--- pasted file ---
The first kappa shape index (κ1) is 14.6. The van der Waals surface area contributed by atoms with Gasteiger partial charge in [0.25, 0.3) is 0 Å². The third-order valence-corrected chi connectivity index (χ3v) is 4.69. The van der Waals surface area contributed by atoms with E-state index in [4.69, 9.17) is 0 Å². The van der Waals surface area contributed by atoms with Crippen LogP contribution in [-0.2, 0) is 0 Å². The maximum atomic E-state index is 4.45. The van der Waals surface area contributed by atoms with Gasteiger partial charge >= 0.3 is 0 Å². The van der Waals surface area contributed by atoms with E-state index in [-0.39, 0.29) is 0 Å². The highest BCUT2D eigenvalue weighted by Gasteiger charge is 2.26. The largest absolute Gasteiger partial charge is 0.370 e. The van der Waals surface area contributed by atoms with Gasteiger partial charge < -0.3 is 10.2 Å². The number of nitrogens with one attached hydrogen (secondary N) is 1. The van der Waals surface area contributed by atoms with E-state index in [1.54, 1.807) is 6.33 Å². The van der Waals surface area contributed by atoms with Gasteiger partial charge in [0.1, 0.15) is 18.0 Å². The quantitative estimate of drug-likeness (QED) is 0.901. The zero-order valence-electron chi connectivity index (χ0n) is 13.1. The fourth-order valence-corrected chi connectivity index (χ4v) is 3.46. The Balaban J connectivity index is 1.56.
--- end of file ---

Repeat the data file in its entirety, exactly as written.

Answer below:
The first kappa shape index (κ1) is 14.6. The van der Waals surface area contributed by atoms with Gasteiger partial charge in [0.25, 0.3) is 0 Å². The third-order valence-corrected chi connectivity index (χ3v) is 4.69. The van der Waals surface area contributed by atoms with E-state index in [4.69, 9.17) is 0 Å². The van der Waals surface area contributed by atoms with Crippen LogP contribution in [-0.2, 0) is 0 Å². The maximum atomic E-state index is 4.45. The van der Waals surface area contributed by atoms with Gasteiger partial charge >= 0.3 is 0 Å². The van der Waals surface area contributed by atoms with E-state index in [-0.39, 0.29) is 0 Å². The highest BCUT2D eigenvalue weighted by Gasteiger charge is 2.26. The largest absolute Gasteiger partial charge is 0.370 e. The van der Waals surface area contributed by atoms with Gasteiger partial charge < -0.3 is 10.2 Å². The number of nitrogens with one attached hydrogen (secondary N) is 1. The van der Waals surface area contributed by atoms with E-state index in [1.54, 1.807) is 6.33 Å². The van der Waals surface area contributed by atoms with Gasteiger partial charge in [0.1, 0.15) is 18.0 Å². The quantitative estimate of drug-likeness (QED) is 0.901. The zero-order valence-electron chi connectivity index (χ0n) is 13.1. The fourth-order valence-corrected chi connectivity index (χ4v) is 3.46. The Balaban J connectivity index is 1.56.